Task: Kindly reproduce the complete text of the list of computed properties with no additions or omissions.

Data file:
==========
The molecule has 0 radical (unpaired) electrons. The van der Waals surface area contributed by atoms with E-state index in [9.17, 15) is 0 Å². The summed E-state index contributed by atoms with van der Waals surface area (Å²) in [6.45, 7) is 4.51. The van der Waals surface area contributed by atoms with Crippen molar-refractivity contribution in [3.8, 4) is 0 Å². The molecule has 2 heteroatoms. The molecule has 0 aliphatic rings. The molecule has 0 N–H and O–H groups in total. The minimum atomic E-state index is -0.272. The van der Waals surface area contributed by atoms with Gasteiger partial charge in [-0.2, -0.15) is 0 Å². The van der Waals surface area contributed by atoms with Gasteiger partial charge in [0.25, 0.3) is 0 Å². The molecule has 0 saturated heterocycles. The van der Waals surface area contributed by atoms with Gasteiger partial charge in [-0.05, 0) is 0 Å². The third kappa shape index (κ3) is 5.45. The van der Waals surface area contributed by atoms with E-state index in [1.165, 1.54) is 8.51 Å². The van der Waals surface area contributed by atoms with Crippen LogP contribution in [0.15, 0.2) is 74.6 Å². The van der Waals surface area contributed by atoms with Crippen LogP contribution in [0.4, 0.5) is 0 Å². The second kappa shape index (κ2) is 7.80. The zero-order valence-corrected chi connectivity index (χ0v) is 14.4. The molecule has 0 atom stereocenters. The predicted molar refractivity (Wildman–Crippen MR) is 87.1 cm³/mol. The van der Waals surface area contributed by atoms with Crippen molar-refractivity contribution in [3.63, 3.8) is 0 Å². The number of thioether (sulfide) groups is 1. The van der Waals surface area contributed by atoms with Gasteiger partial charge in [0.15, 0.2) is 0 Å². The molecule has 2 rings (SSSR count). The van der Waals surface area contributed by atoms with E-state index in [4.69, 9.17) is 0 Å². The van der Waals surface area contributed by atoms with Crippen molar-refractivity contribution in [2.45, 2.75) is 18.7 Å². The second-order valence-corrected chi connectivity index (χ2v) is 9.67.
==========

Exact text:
The molecule has 0 radical (unpaired) electrons. The van der Waals surface area contributed by atoms with E-state index in [9.17, 15) is 0 Å². The summed E-state index contributed by atoms with van der Waals surface area (Å²) in [6.45, 7) is 4.51. The van der Waals surface area contributed by atoms with Crippen molar-refractivity contribution in [3.8, 4) is 0 Å². The molecule has 2 heteroatoms. The molecule has 0 aliphatic rings. The molecule has 0 N–H and O–H groups in total. The minimum atomic E-state index is -0.272. The van der Waals surface area contributed by atoms with Gasteiger partial charge in [-0.2, -0.15) is 0 Å². The van der Waals surface area contributed by atoms with Gasteiger partial charge in [0.25, 0.3) is 0 Å². The molecule has 0 saturated heterocycles. The van der Waals surface area contributed by atoms with Gasteiger partial charge in [-0.05, 0) is 0 Å². The third kappa shape index (κ3) is 5.45. The van der Waals surface area contributed by atoms with E-state index in [1.165, 1.54) is 8.51 Å². The van der Waals surface area contributed by atoms with Crippen LogP contribution in [0.15, 0.2) is 74.6 Å². The van der Waals surface area contributed by atoms with Crippen LogP contribution in [0.4, 0.5) is 0 Å². The second kappa shape index (κ2) is 7.80. The zero-order valence-corrected chi connectivity index (χ0v) is 14.4. The molecule has 0 atom stereocenters. The predicted molar refractivity (Wildman–Crippen MR) is 87.1 cm³/mol. The van der Waals surface area contributed by atoms with Crippen molar-refractivity contribution in [3.63, 3.8) is 0 Å². The number of thioether (sulfide) groups is 1. The van der Waals surface area contributed by atoms with Gasteiger partial charge in [0.15, 0.2) is 0 Å². The molecule has 2 rings (SSSR count). The van der Waals surface area contributed by atoms with E-state index in [4.69, 9.17) is 0 Å². The van der Waals surface area contributed by atoms with Crippen molar-refractivity contribution in [2.45, 2.75) is 18.7 Å². The second-order valence-corrected chi connectivity index (χ2v) is 9.67.